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Writing About Not Writing

Writing About Not Writing

After seven months of not writing for my own platform, I am back. And I am here to stay. 

Let’s just address the elephant in the room. I have not properly written a full post since February. I think this has to be the longest hiatus I have gone without writing since I decided to commit to writing. Well, I did write a few posts here and there but never came around to completing it because I never really liked how it sounded, I felt the flow was all over the place and I just did not fully resonate with whatever I was writing. I guess I just did not feel what I always used to feel when I indulge in writing.

To be honest, that feeling really sucked. The longer I did not write, the more I was intimidated by the act of writing. The more I avoided writing, the more crappy I felt about myself for giving it up, which leads me to feel I feel I am in no position to write all these self-development topics that I love. After all, who am I to share these tips when I myself are not pursuing what I set out to achieve.

So I buried myself deeper and deeper into this dark headspace of denial and push writing to the back of my head as far as I could. But the irony is that it did not help at all. It just made me feel less of myself and running away from what used to drive me. 

I was always proud that writing was such a huge part of me, and to have that piece taken away from me, I started to feel self-doubt and lack of confidence. I started to avoid writing, and even reading at some point, and put myself in this vicious cycle of avoidance (by watching sitcoms again and again and again) and numbing that nagging guilt that I had in my head about giving up something I committed fully to.

Then just today, I read this article about writing (well I could not help it, I was not ready to give it up entirely), and I saw this incredibly cliche quote which I have probably seen before, but this time it hit me.

“Writers write. If you are not writing, you are not a writer”.

Oh how simple and direct this concept was! And that jolted me. If I continue to avoid writing the way I am doing it, sooner or later, I would lose this wonderful label that I could describe as a part of me. If I stop writing for months, and then slowly a year and then two, this entire writing thing would no longer be a part of ‘emily’.

That scared me so much that I set my mind to write this very night. Which is why despite a day at work and coming home to a session of yoga and meal preps, I am still typing this out. I told myself, if I could not find myself to write about anything else because of that doubt running through my mind all this while, then I shall write about not writing. Because at this point, I just really, really wanted to write, and to get this hurdle over with.

I know that perhaps it is a pretentious thing. The fact that what motivated me to write again was the fact I was afraid to no longer be a writer.

But here’s the thing. As we are navigating through life and building ourselves, we find bits and pieces of ourselves that we take pride in. It could be as simple as how you like that you are a morning person, or as complex as how you like that you have this innate persuasion skill in which you can influence people and make changes in the world. No matter how small or big, we set out to create parts of ourselves that make us proud of who we are.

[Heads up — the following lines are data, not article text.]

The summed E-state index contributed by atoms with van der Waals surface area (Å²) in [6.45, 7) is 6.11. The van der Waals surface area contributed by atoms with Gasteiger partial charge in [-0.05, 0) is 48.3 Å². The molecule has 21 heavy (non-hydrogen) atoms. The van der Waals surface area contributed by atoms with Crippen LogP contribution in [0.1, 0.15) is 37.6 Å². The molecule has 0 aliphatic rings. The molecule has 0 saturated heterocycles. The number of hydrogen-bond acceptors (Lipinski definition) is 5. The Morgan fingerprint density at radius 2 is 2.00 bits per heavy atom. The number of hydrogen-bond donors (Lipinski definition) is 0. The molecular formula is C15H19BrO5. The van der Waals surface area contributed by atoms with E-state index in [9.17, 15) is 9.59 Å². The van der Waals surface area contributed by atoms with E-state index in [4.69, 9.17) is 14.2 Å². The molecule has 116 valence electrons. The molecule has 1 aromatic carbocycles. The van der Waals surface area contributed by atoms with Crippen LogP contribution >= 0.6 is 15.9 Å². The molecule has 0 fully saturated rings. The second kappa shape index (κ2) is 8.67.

The truth is that there is nothing wrong about that. I have said this before so many times, I do not believe in “finding yourself” or romanticising that journey of self discovery. But rather, I believe true and true, that you create yourself. From how you dress a certain way to portray your own style, to the way you act with your loved ones and how you build relationships with them; you weave parts of yourself, well, to become You.

When you start to lose hold of the things that you take pride in, or at least the parts of you that makes you feel comfortable in your own skin, you start to feel this sense of imbalance and discrepancy. It is as if what you envision yourself to be is not in line with what you are. 

This is why when people lose their jobs they feel incredibly lost. This is why some new parents feel like their parenthood has taken away their self-identity because they longer have time to do what they used to enjoy. This is why people feel so empty when they lose someone they love.

This sense of disorientation is scary. We do not want to feel like something that is a part of us, be it within ourselves or around us, is threatened.

It is not something easy to admit, especially when we are taught all our lives to be flexible and resilient (don’t get me wrong, this is definitely crucial to survive in this society). But maybe its okay that there are parts of you that you take pride in and want to hold close to your heart. Maybe its okay for us to hang on to parts of ourselves that make us feel 100% who we are. Maybe it will do us good that there are things that matter so much to us, and it is okay to admit that.

What is important though, is that we need to prioritise what matters to us. We take that little extra time and effort to nurture what makes us feel utterly fulfilled, be it is your family that you would do anything to protect, a certain hobby or passion that drives you and makes you excited; and hold it close to you.

For me, one of it is writing. And its important for me to know now, that its what makes me feel content and fulfilled, and best of all, 100% me. And even when I feel lost or in a rut, I should run towards it instead of away from it.

And I will hold it close to me for as long as I exist.


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